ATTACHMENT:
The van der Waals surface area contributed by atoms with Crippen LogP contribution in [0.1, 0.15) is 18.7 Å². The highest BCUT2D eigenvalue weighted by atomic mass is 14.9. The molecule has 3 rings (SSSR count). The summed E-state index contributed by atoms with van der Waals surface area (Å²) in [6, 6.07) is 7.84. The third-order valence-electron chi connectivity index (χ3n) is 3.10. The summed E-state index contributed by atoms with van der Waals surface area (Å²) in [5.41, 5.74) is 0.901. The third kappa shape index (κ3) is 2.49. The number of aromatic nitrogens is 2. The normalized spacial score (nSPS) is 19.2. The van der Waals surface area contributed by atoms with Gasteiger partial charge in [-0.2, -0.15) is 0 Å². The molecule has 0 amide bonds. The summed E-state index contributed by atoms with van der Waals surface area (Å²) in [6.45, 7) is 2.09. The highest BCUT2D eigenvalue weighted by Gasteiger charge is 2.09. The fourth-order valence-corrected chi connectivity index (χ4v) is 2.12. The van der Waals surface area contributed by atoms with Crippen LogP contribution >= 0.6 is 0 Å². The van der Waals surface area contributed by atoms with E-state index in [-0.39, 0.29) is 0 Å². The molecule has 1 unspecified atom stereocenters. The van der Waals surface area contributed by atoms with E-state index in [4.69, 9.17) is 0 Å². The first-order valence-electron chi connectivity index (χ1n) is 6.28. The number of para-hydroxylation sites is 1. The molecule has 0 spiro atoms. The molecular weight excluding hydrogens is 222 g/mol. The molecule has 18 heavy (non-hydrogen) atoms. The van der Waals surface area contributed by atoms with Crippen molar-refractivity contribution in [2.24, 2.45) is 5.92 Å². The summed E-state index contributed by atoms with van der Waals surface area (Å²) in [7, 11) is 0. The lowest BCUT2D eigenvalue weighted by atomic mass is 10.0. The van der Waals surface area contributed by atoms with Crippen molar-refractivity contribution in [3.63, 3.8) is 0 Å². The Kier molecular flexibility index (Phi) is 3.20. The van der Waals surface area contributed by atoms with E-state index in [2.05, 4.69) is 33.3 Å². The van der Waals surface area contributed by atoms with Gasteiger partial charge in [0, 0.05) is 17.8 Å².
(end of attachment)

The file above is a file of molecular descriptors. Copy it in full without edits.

The van der Waals surface area contributed by atoms with Crippen LogP contribution in [0.1, 0.15) is 18.7 Å². The highest BCUT2D eigenvalue weighted by atomic mass is 14.9. The molecule has 3 rings (SSSR count). The summed E-state index contributed by atoms with van der Waals surface area (Å²) in [6, 6.07) is 7.84. The third-order valence-electron chi connectivity index (χ3n) is 3.10. The summed E-state index contributed by atoms with van der Waals surface area (Å²) in [5.41, 5.74) is 0.901. The third kappa shape index (κ3) is 2.49. The number of aromatic nitrogens is 2. The normalized spacial score (nSPS) is 19.2. The van der Waals surface area contributed by atoms with Gasteiger partial charge in [-0.2, -0.15) is 0 Å². The molecule has 0 amide bonds. The summed E-state index contributed by atoms with van der Waals surface area (Å²) in [6.45, 7) is 2.09. The highest BCUT2D eigenvalue weighted by Gasteiger charge is 2.09. The fourth-order valence-corrected chi connectivity index (χ4v) is 2.12. The van der Waals surface area contributed by atoms with Crippen LogP contribution >= 0.6 is 0 Å². The van der Waals surface area contributed by atoms with E-state index in [-0.39, 0.29) is 0 Å². The molecule has 1 unspecified atom stereocenters. The van der Waals surface area contributed by atoms with E-state index in [4.69, 9.17) is 0 Å². The first-order valence-electron chi connectivity index (χ1n) is 6.28. The number of para-hydroxylation sites is 1. The molecule has 0 spiro atoms. The molecular weight excluding hydrogens is 222 g/mol. The molecule has 18 heavy (non-hydrogen) atoms. The van der Waals surface area contributed by atoms with Crippen molar-refractivity contribution in [2.24, 2.45) is 5.92 Å². The summed E-state index contributed by atoms with van der Waals surface area (Å²) in [7, 11) is 0. The lowest BCUT2D eigenvalue weighted by atomic mass is 10.0. The van der Waals surface area contributed by atoms with Crippen molar-refractivity contribution in [3.63, 3.8) is 0 Å². The Kier molecular flexibility index (Phi) is 3.20. The van der Waals surface area contributed by atoms with E-state index in [2.05, 4.69) is 33.3 Å². The van der Waals surface area contributed by atoms with Gasteiger partial charge in [0, 0.05) is 17.8 Å².